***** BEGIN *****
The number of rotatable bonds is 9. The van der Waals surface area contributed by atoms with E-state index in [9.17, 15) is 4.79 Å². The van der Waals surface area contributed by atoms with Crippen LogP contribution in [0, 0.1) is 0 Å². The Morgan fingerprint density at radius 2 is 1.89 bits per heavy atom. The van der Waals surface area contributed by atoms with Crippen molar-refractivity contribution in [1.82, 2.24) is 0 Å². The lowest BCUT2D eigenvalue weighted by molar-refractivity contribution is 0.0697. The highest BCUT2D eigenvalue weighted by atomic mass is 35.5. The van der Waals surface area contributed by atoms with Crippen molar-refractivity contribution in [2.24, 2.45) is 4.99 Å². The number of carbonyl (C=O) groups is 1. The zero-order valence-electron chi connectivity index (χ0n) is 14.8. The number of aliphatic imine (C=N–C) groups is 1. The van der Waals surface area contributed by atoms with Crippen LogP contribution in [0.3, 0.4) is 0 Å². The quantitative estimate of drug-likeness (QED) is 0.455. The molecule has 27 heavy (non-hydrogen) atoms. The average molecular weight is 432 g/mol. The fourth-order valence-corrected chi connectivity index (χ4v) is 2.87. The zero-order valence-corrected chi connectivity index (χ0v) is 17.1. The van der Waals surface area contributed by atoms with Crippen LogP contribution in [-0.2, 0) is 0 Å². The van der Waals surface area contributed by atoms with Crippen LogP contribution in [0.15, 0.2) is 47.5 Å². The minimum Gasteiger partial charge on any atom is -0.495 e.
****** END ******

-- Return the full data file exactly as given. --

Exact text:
The number of rotatable bonds is 9. The van der Waals surface area contributed by atoms with E-state index in [9.17, 15) is 4.79 Å². The van der Waals surface area contributed by atoms with Crippen LogP contribution in [0, 0.1) is 0 Å². The Morgan fingerprint density at radius 2 is 1.89 bits per heavy atom. The van der Waals surface area contributed by atoms with Crippen molar-refractivity contribution in [1.82, 2.24) is 0 Å². The lowest BCUT2D eigenvalue weighted by molar-refractivity contribution is 0.0697. The highest BCUT2D eigenvalue weighted by atomic mass is 35.5. The van der Waals surface area contributed by atoms with Crippen molar-refractivity contribution in [2.24, 2.45) is 4.99 Å². The number of carbonyl (C=O) groups is 1. The zero-order valence-electron chi connectivity index (χ0n) is 14.8. The number of aliphatic imine (C=N–C) groups is 1. The van der Waals surface area contributed by atoms with Crippen LogP contribution in [0.3, 0.4) is 0 Å². The quantitative estimate of drug-likeness (QED) is 0.455. The molecule has 27 heavy (non-hydrogen) atoms. The average molecular weight is 432 g/mol. The fourth-order valence-corrected chi connectivity index (χ4v) is 2.87. The zero-order valence-corrected chi connectivity index (χ0v) is 17.1. The van der Waals surface area contributed by atoms with Crippen LogP contribution in [-0.2, 0) is 0 Å². The van der Waals surface area contributed by atoms with Crippen LogP contribution in [0.15, 0.2) is 47.5 Å². The minimum Gasteiger partial charge on any atom is -0.495 e.